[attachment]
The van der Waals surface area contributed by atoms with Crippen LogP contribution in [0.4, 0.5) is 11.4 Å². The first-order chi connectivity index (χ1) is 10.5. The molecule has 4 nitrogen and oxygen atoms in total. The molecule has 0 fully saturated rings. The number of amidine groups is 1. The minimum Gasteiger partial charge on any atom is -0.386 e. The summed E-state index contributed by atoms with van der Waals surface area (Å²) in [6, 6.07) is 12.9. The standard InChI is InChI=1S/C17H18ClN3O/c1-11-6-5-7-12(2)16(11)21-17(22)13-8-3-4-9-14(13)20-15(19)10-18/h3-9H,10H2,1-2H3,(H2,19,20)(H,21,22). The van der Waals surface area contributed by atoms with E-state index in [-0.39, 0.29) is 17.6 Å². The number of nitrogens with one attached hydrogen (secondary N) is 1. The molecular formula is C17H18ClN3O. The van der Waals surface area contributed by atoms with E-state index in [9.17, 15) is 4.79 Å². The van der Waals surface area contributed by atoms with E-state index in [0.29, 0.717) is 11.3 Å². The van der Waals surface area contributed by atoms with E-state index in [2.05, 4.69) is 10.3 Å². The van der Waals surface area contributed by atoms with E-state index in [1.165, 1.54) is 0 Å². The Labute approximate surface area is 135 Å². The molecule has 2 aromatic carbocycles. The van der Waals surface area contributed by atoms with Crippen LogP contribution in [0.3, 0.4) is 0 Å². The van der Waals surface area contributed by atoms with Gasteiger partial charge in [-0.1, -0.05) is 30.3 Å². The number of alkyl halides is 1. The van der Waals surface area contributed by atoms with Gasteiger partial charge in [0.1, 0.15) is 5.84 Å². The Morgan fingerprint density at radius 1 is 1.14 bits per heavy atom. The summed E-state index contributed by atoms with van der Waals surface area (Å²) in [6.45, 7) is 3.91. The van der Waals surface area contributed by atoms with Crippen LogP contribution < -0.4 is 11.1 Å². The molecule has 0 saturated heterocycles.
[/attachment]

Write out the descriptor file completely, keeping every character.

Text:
The van der Waals surface area contributed by atoms with Crippen LogP contribution in [0.4, 0.5) is 11.4 Å². The first-order chi connectivity index (χ1) is 10.5. The molecule has 4 nitrogen and oxygen atoms in total. The molecule has 0 fully saturated rings. The number of amidine groups is 1. The minimum Gasteiger partial charge on any atom is -0.386 e. The summed E-state index contributed by atoms with van der Waals surface area (Å²) in [6, 6.07) is 12.9. The standard InChI is InChI=1S/C17H18ClN3O/c1-11-6-5-7-12(2)16(11)21-17(22)13-8-3-4-9-14(13)20-15(19)10-18/h3-9H,10H2,1-2H3,(H2,19,20)(H,21,22). The van der Waals surface area contributed by atoms with E-state index in [-0.39, 0.29) is 17.6 Å². The number of nitrogens with one attached hydrogen (secondary N) is 1. The molecular formula is C17H18ClN3O. The van der Waals surface area contributed by atoms with E-state index in [9.17, 15) is 4.79 Å². The van der Waals surface area contributed by atoms with E-state index in [0.29, 0.717) is 11.3 Å². The van der Waals surface area contributed by atoms with E-state index in [2.05, 4.69) is 10.3 Å². The van der Waals surface area contributed by atoms with E-state index in [1.165, 1.54) is 0 Å². The Labute approximate surface area is 135 Å². The molecule has 2 aromatic carbocycles. The van der Waals surface area contributed by atoms with Crippen LogP contribution in [0.3, 0.4) is 0 Å². The van der Waals surface area contributed by atoms with Gasteiger partial charge in [-0.1, -0.05) is 30.3 Å². The number of alkyl halides is 1. The van der Waals surface area contributed by atoms with Gasteiger partial charge in [0.1, 0.15) is 5.84 Å². The Morgan fingerprint density at radius 1 is 1.14 bits per heavy atom. The summed E-state index contributed by atoms with van der Waals surface area (Å²) in [6.45, 7) is 3.91. The van der Waals surface area contributed by atoms with Crippen LogP contribution < -0.4 is 11.1 Å². The molecule has 0 saturated heterocycles.